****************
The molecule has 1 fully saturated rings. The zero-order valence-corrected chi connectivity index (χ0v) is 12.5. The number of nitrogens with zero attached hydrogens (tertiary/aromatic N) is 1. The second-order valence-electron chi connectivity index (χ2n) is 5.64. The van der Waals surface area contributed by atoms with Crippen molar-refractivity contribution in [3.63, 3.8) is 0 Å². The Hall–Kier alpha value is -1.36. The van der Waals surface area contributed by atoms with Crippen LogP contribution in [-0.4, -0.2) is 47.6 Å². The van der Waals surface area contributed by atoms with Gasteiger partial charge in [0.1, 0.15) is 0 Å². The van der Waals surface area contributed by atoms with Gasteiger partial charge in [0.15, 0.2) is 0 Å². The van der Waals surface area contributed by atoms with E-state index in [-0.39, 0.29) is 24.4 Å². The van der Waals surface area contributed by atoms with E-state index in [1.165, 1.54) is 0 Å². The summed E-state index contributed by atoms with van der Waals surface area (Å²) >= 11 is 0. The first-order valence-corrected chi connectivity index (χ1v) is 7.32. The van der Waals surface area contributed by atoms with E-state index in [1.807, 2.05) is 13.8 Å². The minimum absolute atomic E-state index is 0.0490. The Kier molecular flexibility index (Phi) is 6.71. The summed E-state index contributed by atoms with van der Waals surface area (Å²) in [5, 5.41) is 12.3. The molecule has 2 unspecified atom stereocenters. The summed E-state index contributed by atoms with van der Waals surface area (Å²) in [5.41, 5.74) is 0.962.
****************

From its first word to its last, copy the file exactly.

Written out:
The molecule has 1 fully saturated rings. The zero-order valence-corrected chi connectivity index (χ0v) is 12.5. The number of nitrogens with zero attached hydrogens (tertiary/aromatic N) is 1. The second-order valence-electron chi connectivity index (χ2n) is 5.64. The van der Waals surface area contributed by atoms with Crippen molar-refractivity contribution in [3.63, 3.8) is 0 Å². The Hall–Kier alpha value is -1.36. The van der Waals surface area contributed by atoms with Crippen LogP contribution in [-0.4, -0.2) is 47.6 Å². The van der Waals surface area contributed by atoms with Gasteiger partial charge in [0.1, 0.15) is 0 Å². The van der Waals surface area contributed by atoms with Gasteiger partial charge in [0.15, 0.2) is 0 Å². The van der Waals surface area contributed by atoms with E-state index in [-0.39, 0.29) is 24.4 Å². The van der Waals surface area contributed by atoms with E-state index in [1.165, 1.54) is 0 Å². The summed E-state index contributed by atoms with van der Waals surface area (Å²) >= 11 is 0. The first-order valence-corrected chi connectivity index (χ1v) is 7.32. The van der Waals surface area contributed by atoms with E-state index in [1.807, 2.05) is 13.8 Å². The minimum absolute atomic E-state index is 0.0490. The Kier molecular flexibility index (Phi) is 6.71. The summed E-state index contributed by atoms with van der Waals surface area (Å²) in [5, 5.41) is 12.3. The molecule has 2 unspecified atom stereocenters. The summed E-state index contributed by atoms with van der Waals surface area (Å²) in [5.41, 5.74) is 0.962.